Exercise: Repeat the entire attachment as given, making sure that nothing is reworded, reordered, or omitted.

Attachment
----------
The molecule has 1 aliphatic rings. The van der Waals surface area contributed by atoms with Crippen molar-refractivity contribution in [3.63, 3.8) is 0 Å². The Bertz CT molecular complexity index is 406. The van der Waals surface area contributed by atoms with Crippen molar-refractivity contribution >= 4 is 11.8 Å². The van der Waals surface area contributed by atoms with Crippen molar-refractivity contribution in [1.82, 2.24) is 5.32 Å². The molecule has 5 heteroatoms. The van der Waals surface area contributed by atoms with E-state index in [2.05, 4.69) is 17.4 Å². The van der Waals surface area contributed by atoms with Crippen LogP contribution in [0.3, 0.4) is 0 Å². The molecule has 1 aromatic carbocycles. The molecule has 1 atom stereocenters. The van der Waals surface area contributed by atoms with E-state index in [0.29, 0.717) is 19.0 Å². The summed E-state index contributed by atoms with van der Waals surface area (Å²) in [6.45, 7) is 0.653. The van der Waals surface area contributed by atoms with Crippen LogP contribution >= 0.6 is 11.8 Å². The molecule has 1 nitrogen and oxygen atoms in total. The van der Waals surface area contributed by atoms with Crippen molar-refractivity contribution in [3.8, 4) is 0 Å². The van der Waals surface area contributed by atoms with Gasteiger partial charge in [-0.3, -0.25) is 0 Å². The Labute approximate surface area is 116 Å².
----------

The molecule has 1 aliphatic rings. The van der Waals surface area contributed by atoms with Crippen molar-refractivity contribution in [3.63, 3.8) is 0 Å². The Bertz CT molecular complexity index is 406. The van der Waals surface area contributed by atoms with Crippen molar-refractivity contribution >= 4 is 11.8 Å². The van der Waals surface area contributed by atoms with Crippen molar-refractivity contribution in [1.82, 2.24) is 5.32 Å². The molecule has 5 heteroatoms. The van der Waals surface area contributed by atoms with E-state index in [2.05, 4.69) is 17.4 Å². The van der Waals surface area contributed by atoms with Crippen LogP contribution in [0.3, 0.4) is 0 Å². The molecule has 1 aromatic carbocycles. The molecule has 1 atom stereocenters. The van der Waals surface area contributed by atoms with E-state index in [0.29, 0.717) is 19.0 Å². The summed E-state index contributed by atoms with van der Waals surface area (Å²) in [6.45, 7) is 0.653. The van der Waals surface area contributed by atoms with Crippen LogP contribution >= 0.6 is 11.8 Å². The molecule has 1 nitrogen and oxygen atoms in total. The van der Waals surface area contributed by atoms with Crippen molar-refractivity contribution in [3.8, 4) is 0 Å². The van der Waals surface area contributed by atoms with Gasteiger partial charge in [-0.3, -0.25) is 0 Å². The Labute approximate surface area is 116 Å².